100% Riesling from Rheinhessen, Germany
Available for around $10. 10,000 cases produced. Sample submitted for review.
From the bottle:
“Starts with a wonderful bouquet of fresh peaches. The fruit carries over to the palate with an enticing nuance of minerals from the soils of Rheinhessen. The wine is pure, bright and balanced.
I’m not sure how it happened, but this is the first review of a German wine here on The Reverse Wine Snob. That’s definitely an area we need to address, and we begin today with a very wallet friendly Riesling from the Rheinhessen.
The Rheinhessen, which is the largest German wine region, is bordered by the Rhine river on the north and east. It is generally considered that the closer to the river, the better the wines thanks to the unique soils and climate. Today’s wine comes from the highly regarded Roter Hang (Red Slope) area, named because of the red slate soils.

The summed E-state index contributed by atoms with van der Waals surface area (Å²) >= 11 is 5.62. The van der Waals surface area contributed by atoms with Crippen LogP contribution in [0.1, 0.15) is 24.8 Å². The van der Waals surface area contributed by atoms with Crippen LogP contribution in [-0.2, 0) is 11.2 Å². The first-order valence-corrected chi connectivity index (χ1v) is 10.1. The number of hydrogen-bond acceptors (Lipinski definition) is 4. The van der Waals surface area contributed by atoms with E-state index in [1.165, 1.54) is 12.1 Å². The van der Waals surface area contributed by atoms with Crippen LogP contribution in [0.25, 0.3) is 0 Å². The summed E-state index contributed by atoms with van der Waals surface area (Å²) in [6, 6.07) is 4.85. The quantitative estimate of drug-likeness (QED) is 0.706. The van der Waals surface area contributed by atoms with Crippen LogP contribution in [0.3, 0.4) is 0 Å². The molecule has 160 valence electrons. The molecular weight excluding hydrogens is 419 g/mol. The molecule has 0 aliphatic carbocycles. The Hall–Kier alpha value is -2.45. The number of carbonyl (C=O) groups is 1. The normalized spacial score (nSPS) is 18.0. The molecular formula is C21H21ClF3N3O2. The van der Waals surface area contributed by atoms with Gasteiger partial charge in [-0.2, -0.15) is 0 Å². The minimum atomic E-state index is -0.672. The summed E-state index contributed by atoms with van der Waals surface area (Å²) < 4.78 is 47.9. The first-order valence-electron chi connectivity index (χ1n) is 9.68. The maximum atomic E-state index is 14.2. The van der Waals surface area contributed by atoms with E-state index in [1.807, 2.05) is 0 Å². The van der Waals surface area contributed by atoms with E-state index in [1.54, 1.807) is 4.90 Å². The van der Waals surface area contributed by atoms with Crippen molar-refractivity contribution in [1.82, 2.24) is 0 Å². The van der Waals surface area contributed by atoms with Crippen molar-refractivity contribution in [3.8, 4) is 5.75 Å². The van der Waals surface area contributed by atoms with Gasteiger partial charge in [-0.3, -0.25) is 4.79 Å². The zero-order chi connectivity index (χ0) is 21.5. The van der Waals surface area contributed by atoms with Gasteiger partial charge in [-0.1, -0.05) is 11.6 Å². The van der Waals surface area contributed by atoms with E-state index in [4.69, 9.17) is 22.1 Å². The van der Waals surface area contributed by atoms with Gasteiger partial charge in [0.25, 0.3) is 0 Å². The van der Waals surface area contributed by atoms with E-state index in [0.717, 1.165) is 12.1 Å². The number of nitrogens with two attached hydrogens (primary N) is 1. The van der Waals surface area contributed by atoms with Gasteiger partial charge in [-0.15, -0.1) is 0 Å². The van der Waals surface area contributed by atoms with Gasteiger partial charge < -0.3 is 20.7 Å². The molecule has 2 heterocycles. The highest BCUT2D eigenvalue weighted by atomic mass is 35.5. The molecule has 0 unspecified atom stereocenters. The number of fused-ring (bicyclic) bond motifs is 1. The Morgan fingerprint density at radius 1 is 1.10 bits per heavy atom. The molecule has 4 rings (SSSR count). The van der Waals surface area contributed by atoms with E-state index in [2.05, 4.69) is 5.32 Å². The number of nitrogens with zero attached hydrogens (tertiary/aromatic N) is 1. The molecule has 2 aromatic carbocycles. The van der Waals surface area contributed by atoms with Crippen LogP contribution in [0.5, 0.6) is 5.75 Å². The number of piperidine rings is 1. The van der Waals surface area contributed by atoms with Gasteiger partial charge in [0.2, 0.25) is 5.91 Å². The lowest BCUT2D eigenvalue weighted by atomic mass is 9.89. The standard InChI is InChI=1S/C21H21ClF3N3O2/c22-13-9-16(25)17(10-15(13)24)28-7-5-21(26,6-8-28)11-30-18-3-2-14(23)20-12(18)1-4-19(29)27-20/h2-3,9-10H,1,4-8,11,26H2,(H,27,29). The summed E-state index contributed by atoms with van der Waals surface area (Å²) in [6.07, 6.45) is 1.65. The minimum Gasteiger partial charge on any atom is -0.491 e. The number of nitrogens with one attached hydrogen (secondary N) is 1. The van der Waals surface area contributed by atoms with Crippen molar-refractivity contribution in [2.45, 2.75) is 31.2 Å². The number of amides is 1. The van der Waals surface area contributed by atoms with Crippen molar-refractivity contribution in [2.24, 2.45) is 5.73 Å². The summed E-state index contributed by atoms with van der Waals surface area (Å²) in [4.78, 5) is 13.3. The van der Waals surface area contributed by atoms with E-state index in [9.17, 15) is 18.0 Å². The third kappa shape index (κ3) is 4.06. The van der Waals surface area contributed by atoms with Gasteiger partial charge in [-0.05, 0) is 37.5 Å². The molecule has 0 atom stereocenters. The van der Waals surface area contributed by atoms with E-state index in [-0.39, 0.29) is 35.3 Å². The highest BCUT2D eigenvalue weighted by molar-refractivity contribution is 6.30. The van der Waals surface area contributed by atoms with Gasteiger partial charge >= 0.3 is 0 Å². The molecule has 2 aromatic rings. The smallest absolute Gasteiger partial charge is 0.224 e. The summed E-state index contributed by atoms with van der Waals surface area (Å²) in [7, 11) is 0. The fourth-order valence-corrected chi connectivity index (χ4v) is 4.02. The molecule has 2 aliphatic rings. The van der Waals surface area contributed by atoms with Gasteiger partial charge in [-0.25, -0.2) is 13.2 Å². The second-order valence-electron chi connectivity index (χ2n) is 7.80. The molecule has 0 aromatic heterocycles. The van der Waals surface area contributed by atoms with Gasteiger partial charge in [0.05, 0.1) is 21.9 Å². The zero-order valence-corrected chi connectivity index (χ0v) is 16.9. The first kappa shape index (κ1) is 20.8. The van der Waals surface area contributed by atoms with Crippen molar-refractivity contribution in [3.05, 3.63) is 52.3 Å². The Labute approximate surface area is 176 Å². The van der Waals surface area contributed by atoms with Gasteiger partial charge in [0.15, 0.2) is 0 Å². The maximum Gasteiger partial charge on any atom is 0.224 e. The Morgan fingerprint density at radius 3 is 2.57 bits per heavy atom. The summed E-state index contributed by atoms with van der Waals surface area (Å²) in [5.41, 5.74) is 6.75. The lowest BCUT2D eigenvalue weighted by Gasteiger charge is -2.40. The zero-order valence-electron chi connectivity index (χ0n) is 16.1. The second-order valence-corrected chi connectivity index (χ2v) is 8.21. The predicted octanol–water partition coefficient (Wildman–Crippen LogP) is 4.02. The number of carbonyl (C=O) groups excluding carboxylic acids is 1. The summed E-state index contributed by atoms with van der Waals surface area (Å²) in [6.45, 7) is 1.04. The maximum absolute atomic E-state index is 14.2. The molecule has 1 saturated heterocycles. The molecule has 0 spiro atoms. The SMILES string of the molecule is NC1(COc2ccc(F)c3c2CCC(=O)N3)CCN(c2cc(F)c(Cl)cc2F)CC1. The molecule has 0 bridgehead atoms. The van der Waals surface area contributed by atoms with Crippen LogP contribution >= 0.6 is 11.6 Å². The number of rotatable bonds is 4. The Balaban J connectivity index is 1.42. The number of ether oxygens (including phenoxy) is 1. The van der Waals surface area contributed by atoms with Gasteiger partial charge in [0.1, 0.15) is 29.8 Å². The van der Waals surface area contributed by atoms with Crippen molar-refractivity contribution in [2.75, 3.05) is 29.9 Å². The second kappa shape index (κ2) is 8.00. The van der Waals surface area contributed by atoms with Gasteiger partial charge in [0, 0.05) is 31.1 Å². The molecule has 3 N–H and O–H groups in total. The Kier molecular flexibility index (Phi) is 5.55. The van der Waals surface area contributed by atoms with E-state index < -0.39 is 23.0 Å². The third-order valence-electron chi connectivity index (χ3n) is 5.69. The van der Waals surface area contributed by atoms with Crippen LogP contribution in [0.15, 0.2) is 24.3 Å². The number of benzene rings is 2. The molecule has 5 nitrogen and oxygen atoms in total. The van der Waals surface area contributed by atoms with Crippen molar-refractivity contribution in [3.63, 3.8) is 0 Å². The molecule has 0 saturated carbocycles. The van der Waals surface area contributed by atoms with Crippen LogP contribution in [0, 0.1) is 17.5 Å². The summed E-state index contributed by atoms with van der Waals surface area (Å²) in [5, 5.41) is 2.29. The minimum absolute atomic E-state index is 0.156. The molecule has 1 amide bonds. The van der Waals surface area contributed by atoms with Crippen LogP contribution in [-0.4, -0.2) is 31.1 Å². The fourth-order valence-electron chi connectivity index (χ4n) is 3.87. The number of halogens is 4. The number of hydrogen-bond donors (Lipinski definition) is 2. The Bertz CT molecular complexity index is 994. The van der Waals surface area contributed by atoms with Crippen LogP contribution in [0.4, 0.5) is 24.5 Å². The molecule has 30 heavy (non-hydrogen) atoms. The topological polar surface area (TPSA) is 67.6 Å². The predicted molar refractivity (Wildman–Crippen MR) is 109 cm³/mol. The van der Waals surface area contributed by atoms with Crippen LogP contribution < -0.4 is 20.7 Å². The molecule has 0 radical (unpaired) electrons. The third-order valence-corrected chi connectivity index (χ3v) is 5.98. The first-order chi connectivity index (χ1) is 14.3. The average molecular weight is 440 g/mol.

Riesling is very popular in Rheinhessen, but the most grown grape in the region is Muller-Thurgau, which is an offspring of Riesling. The red Dornfelder grape is the third most produced after Riesling. But enough about the region, let’s get to the wine.
The 2009 Rudi Wiest Rhein River Riesling begins with pleasant aromas of white peach, apple, lemon and a hint of tropical fruit. The wine tastes soft and fruity with lots of green apple, apricot and more peach. Bright acidity helps to create a refreshing, easy to drink wine. It ends with a hint of minerality on the slightly dry finish. Not an overly complex wine but it is likely to be a crowd pleaser.